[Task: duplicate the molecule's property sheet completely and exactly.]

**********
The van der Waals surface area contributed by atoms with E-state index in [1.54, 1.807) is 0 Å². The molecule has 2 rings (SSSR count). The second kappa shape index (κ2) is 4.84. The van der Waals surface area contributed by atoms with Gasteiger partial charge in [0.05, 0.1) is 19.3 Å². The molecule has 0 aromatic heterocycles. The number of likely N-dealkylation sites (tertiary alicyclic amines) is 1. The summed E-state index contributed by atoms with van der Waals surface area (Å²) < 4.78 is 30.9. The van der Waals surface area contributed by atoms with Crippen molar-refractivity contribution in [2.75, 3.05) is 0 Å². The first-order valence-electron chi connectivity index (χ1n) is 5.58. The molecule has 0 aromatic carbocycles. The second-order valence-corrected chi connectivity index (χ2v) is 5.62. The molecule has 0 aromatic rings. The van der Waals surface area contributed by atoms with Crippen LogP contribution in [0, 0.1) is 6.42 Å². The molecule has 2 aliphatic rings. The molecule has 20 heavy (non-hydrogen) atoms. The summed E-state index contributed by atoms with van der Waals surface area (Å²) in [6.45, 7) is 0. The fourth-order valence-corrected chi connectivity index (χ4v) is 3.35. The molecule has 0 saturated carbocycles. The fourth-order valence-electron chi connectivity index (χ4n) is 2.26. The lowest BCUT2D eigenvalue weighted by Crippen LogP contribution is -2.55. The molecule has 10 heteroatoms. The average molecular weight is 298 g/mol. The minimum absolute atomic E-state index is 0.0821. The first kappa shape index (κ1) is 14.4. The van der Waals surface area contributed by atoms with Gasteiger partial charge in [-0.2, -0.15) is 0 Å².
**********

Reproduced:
The van der Waals surface area contributed by atoms with E-state index in [1.54, 1.807) is 0 Å². The molecule has 2 rings (SSSR count). The second kappa shape index (κ2) is 4.84. The van der Waals surface area contributed by atoms with Gasteiger partial charge in [0.05, 0.1) is 19.3 Å². The molecule has 0 aromatic heterocycles. The number of likely N-dealkylation sites (tertiary alicyclic amines) is 1. The summed E-state index contributed by atoms with van der Waals surface area (Å²) < 4.78 is 30.9. The van der Waals surface area contributed by atoms with Crippen molar-refractivity contribution in [2.75, 3.05) is 0 Å². The first-order valence-electron chi connectivity index (χ1n) is 5.58. The molecule has 0 aromatic carbocycles. The second-order valence-corrected chi connectivity index (χ2v) is 5.62. The molecule has 0 aromatic rings. The van der Waals surface area contributed by atoms with Crippen LogP contribution in [0, 0.1) is 6.42 Å². The molecule has 2 aliphatic rings. The molecule has 20 heavy (non-hydrogen) atoms. The summed E-state index contributed by atoms with van der Waals surface area (Å²) in [6.45, 7) is 0. The fourth-order valence-corrected chi connectivity index (χ4v) is 3.35. The molecule has 0 saturated carbocycles. The fourth-order valence-electron chi connectivity index (χ4n) is 2.26. The lowest BCUT2D eigenvalue weighted by Crippen LogP contribution is -2.55. The molecule has 10 heteroatoms. The average molecular weight is 298 g/mol. The minimum absolute atomic E-state index is 0.0821. The first kappa shape index (κ1) is 14.4. The van der Waals surface area contributed by atoms with Gasteiger partial charge in [-0.2, -0.15) is 0 Å².